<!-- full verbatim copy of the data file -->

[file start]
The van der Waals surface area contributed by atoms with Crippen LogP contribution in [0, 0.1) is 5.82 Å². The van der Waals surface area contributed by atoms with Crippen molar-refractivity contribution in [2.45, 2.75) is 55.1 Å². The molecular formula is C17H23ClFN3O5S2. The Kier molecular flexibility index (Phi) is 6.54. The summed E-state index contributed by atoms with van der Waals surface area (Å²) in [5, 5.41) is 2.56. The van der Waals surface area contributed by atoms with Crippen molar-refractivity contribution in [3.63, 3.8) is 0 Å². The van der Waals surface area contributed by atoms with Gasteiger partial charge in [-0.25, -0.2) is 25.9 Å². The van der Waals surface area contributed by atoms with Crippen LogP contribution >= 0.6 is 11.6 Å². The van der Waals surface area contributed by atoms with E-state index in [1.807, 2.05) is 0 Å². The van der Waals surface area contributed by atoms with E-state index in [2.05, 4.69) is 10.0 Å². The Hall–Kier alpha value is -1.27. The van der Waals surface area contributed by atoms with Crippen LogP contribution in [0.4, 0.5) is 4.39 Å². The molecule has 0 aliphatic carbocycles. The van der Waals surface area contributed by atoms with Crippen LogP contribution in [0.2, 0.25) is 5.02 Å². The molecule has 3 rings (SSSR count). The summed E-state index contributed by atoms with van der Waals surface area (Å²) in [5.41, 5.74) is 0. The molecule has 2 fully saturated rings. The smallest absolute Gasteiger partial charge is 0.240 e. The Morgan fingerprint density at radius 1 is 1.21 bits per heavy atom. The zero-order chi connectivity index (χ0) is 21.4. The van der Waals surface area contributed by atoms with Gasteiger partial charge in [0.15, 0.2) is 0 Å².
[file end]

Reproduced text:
The van der Waals surface area contributed by atoms with Crippen LogP contribution in [0, 0.1) is 5.82 Å². The van der Waals surface area contributed by atoms with Crippen molar-refractivity contribution in [2.45, 2.75) is 55.1 Å². The molecular formula is C17H23ClFN3O5S2. The Kier molecular flexibility index (Phi) is 6.54. The summed E-state index contributed by atoms with van der Waals surface area (Å²) in [5, 5.41) is 2.56. The van der Waals surface area contributed by atoms with Crippen molar-refractivity contribution in [3.63, 3.8) is 0 Å². The van der Waals surface area contributed by atoms with Gasteiger partial charge in [-0.25, -0.2) is 25.9 Å². The van der Waals surface area contributed by atoms with Crippen LogP contribution >= 0.6 is 11.6 Å². The van der Waals surface area contributed by atoms with E-state index in [1.807, 2.05) is 0 Å². The van der Waals surface area contributed by atoms with E-state index in [2.05, 4.69) is 10.0 Å². The Hall–Kier alpha value is -1.27. The van der Waals surface area contributed by atoms with Crippen LogP contribution in [0.4, 0.5) is 4.39 Å². The molecule has 0 aliphatic carbocycles. The van der Waals surface area contributed by atoms with Crippen LogP contribution in [0.2, 0.25) is 5.02 Å². The molecule has 3 rings (SSSR count). The summed E-state index contributed by atoms with van der Waals surface area (Å²) in [5.41, 5.74) is 0. The molecule has 2 fully saturated rings. The smallest absolute Gasteiger partial charge is 0.240 e. The Morgan fingerprint density at radius 1 is 1.21 bits per heavy atom. The zero-order chi connectivity index (χ0) is 21.4. The van der Waals surface area contributed by atoms with Gasteiger partial charge in [0.15, 0.2) is 0 Å².